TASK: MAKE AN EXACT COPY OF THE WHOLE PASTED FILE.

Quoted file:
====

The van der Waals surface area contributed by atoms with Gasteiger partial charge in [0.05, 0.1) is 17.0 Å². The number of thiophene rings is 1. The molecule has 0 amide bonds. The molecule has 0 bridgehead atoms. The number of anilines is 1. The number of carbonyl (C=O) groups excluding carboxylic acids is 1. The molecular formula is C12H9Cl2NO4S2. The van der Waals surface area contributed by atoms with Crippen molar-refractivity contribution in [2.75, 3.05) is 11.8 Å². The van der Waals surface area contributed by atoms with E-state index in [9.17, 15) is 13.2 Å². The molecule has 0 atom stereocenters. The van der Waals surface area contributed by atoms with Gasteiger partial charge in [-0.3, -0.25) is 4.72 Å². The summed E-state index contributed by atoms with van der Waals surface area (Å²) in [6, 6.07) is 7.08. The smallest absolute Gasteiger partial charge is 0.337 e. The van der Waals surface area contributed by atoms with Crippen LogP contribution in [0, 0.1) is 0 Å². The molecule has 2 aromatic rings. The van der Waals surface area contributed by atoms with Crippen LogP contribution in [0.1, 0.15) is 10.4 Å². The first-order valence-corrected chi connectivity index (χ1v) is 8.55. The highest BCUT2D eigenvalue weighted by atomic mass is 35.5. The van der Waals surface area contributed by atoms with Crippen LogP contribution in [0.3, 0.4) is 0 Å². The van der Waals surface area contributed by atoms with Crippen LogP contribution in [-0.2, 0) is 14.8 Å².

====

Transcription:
The van der Waals surface area contributed by atoms with Gasteiger partial charge in [0.05, 0.1) is 17.0 Å². The number of thiophene rings is 1. The molecule has 0 amide bonds. The molecule has 0 bridgehead atoms. The number of anilines is 1. The number of carbonyl (C=O) groups excluding carboxylic acids is 1. The molecular formula is C12H9Cl2NO4S2. The van der Waals surface area contributed by atoms with Crippen molar-refractivity contribution in [2.75, 3.05) is 11.8 Å². The van der Waals surface area contributed by atoms with E-state index in [9.17, 15) is 13.2 Å². The molecule has 0 atom stereocenters. The van der Waals surface area contributed by atoms with Gasteiger partial charge in [-0.3, -0.25) is 4.72 Å². The summed E-state index contributed by atoms with van der Waals surface area (Å²) in [6, 6.07) is 7.08. The smallest absolute Gasteiger partial charge is 0.337 e. The van der Waals surface area contributed by atoms with Crippen LogP contribution in [0, 0.1) is 0 Å². The molecule has 2 aromatic rings. The van der Waals surface area contributed by atoms with Crippen LogP contribution in [0.1, 0.15) is 10.4 Å². The first-order valence-corrected chi connectivity index (χ1v) is 8.55. The highest BCUT2D eigenvalue weighted by atomic mass is 35.5. The van der Waals surface area contributed by atoms with Crippen LogP contribution in [0.3, 0.4) is 0 Å². The van der Waals surface area contributed by atoms with Crippen LogP contribution in [-0.2, 0) is 14.8 Å².